A great, and very recent example of how persistence can pay off is the amazing story of The Rabbit Who Wants To Fall Asleep. Most folks have heard the story of the self-published book that suddenly shot up the New York Times Best Seller list in late August. Written by Swedish psychologist Carl-Johan Forssen Ehrlin, the book attracted the attention of all the major traditional publishers, resulting in a reported seven-figure contract for future titles.

And now for the rest of the story. Ehrlin originally published the book in 2013 (with BookBaby) as an eBook. He posted very modest sales from the launch all the way through 2014. This lack of early success didn’t slow his enthusiasm for the book as he had it converted into five languages and gave away over 45,000 eBooks! Ehrlin called in to the BookBaby customer service team quite often for advice and encouragement. He completely believed in his project and never stopped promoting it.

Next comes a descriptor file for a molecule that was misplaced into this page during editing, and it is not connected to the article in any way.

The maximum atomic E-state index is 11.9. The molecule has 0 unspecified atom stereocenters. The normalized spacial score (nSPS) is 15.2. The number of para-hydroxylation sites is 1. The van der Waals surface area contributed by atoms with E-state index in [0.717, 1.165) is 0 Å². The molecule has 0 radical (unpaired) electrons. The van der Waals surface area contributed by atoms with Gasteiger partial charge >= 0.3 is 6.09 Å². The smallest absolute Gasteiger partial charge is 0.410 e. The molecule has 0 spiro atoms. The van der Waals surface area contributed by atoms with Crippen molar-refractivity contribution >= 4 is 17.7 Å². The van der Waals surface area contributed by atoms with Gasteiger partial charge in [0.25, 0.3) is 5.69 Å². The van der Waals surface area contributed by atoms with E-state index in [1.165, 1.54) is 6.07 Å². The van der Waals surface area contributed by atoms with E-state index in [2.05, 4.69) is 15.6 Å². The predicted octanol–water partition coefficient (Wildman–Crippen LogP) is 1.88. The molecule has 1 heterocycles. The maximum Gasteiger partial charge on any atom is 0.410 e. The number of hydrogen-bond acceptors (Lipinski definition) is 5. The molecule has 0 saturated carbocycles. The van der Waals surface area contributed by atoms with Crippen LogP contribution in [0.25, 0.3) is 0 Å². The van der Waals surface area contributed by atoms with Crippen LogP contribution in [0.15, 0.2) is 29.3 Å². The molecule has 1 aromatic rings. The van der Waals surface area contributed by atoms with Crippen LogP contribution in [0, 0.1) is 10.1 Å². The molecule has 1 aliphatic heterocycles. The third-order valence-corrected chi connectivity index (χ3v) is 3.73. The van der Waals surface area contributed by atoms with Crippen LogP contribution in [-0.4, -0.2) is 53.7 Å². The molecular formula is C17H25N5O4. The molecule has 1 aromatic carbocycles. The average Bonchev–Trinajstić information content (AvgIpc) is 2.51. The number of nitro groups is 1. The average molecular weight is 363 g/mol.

Later, Ehrlin created a printed book version and added Print On Demand distribution, with modest sales through 2015. Suddenly last summer, his sales started to climb. All of those free eBooks had created tremendous word-of-mouth marketing. A few stories appeared in European newspapers and the story soon spread across the globe of his unique parenting techniques.

The moral to this story: After three plus years of hard work and effort, this “overnight sensation” was really anything but. Ehrlin used his marketing time wisely and he’s now reaping the rewards.
 
In the words of French dramatist Jean Racine: “There are no secrets that time does not reveal.” The key to your best book promotional effort could be revealed tomorrow, next week, or maybe next month. Be patient and give your book every chance it deserves to succeed.

Image via ShutterStock.com.

 

Hybrid Author Game Plan

 

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Steven Spatz

About Steven Spatz

Steven Spatz has written 80 posts in this blog.